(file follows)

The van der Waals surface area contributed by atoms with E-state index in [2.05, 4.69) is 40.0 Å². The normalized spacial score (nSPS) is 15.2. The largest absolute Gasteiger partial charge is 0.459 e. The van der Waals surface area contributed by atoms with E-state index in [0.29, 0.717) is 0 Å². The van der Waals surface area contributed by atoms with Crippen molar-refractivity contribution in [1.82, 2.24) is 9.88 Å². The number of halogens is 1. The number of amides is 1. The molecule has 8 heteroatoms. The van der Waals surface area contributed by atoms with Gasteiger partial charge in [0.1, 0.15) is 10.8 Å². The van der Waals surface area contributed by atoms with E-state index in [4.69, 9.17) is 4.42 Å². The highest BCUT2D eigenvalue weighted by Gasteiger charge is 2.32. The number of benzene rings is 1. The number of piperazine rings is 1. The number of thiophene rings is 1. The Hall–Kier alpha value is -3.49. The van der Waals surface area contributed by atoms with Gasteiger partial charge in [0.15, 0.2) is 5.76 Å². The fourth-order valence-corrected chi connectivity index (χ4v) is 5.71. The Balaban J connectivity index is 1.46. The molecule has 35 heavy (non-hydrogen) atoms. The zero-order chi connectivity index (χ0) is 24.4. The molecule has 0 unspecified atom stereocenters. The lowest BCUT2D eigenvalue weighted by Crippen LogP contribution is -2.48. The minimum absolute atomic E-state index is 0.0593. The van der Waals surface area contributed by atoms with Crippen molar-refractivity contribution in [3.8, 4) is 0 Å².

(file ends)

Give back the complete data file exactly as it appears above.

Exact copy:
The van der Waals surface area contributed by atoms with E-state index in [2.05, 4.69) is 40.0 Å². The normalized spacial score (nSPS) is 15.2. The largest absolute Gasteiger partial charge is 0.459 e. The van der Waals surface area contributed by atoms with E-state index in [0.29, 0.717) is 0 Å². The van der Waals surface area contributed by atoms with Crippen molar-refractivity contribution in [1.82, 2.24) is 9.88 Å². The number of halogens is 1. The number of amides is 1. The molecule has 8 heteroatoms. The van der Waals surface area contributed by atoms with Gasteiger partial charge in [0.1, 0.15) is 10.8 Å². The van der Waals surface area contributed by atoms with E-state index in [4.69, 9.17) is 4.42 Å². The highest BCUT2D eigenvalue weighted by Gasteiger charge is 2.32. The number of benzene rings is 1. The number of piperazine rings is 1. The number of thiophene rings is 1. The Hall–Kier alpha value is -3.49. The van der Waals surface area contributed by atoms with Gasteiger partial charge in [0.15, 0.2) is 5.76 Å². The fourth-order valence-corrected chi connectivity index (χ4v) is 5.71. The Balaban J connectivity index is 1.46. The molecule has 35 heavy (non-hydrogen) atoms. The zero-order chi connectivity index (χ0) is 24.4. The molecule has 0 unspecified atom stereocenters. The lowest BCUT2D eigenvalue weighted by Crippen LogP contribution is -2.48. The minimum absolute atomic E-state index is 0.0593. The van der Waals surface area contributed by atoms with Crippen molar-refractivity contribution in [3.8, 4) is 0 Å².